Change is the only constant thing in today’s business environment. Management of change requires skills and competencies beyond the practical and technical skills of management. In order to integrate the changes into the continuous flow of our professional existence we engage in the process of sense-making. Much of this process is subconscious and we do not consciously navigate through our process. Let me break it to you – we are not really the victims of our environment, but of our own sense-making process!
To make sense of constantly developing situations, see clarity and make the right decision at the right time is often a difficult task. Many tools exist to make the process of sense making easier for managers and one of these tools is coaching.
The challenging one to one environment in coaching provides the coachee with the opportunity to explore the situation and its consequences before they embark on it. During the sense-making process individuals need to filter, categorise and integrate new aspects and with the support of coaching this process happens easier and allows the coach to deal with changes in a more conscious manner and in a safe environment. The coach helps the individual to progress through breaking up of the flow of change to anticipate what will happen in different scenarios.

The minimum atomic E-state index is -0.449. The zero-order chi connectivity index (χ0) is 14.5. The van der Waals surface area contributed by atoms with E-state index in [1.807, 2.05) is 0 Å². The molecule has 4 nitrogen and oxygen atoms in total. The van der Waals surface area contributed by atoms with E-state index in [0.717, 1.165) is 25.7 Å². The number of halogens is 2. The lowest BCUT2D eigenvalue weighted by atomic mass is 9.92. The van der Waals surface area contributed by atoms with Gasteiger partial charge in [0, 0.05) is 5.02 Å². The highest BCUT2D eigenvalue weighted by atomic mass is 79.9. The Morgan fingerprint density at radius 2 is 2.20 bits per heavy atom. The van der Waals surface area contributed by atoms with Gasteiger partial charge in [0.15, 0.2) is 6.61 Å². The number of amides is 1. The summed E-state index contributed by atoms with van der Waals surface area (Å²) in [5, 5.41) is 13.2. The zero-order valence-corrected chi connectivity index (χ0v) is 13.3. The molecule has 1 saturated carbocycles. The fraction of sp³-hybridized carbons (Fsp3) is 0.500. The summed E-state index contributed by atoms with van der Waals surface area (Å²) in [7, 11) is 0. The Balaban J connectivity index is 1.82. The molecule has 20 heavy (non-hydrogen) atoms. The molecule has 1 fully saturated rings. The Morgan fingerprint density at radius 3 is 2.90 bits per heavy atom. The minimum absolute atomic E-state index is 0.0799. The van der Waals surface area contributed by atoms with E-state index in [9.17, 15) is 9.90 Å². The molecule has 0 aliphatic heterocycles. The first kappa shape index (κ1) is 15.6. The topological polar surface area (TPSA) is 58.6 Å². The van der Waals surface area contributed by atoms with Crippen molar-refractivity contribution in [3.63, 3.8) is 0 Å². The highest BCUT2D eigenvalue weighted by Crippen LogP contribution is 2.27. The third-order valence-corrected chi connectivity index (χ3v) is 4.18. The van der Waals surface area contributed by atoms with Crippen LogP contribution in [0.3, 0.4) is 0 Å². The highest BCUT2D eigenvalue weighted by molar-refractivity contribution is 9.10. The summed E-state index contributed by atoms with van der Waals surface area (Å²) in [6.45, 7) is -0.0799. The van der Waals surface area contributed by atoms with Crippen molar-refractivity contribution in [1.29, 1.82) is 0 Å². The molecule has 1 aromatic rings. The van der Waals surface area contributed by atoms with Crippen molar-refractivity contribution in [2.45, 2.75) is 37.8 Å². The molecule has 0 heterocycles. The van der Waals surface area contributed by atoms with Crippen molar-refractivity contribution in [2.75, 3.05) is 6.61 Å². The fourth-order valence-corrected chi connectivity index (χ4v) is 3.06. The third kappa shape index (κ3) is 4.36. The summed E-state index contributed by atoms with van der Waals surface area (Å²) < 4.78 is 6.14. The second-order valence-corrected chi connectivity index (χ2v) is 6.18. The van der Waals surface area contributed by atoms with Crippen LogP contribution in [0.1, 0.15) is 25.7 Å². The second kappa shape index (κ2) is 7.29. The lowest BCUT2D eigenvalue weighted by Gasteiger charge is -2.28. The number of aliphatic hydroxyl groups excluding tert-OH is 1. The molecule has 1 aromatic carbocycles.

Through coaching the coachee can experiment with unusual or off-the-wall ideas without running the risk of failure. These experimentations aid individual creative development. In addition, the purpose of coaching is not only to challenge assumptions about current realities, but to facilitate the process of expanding the vocabulary and thereby the possible options available. The use of language is crucial in persuasion or seeking consensus in a business environment and a coach will challenge the words and language the coachee uses to secure the best impact of the given message / decision. Coaching also challenges the individual to become aware of their interpretations and labelling of events.
A great thing about coaching is that it is not a passive methodology but is active experiential learning, with the benefit of immediate feedback.
Another great benefit is the independent nature of a coach, providing the sounding board for testing ideas and solutions in a way that those close to the manager couldn’t possibly provide. A coach is committed to providing honest and candid feedback from an impartial perspective.
Ok, now we know that one of the key benefits of coaching is that it brings the subconscious process of sense-making to the surface, enabling the coachee to make more informed, conscious choices, leading to a better, strategic decisions. If you haven’t done so yet, go and get a coach!
Help us to help you – get in touch – email@example.com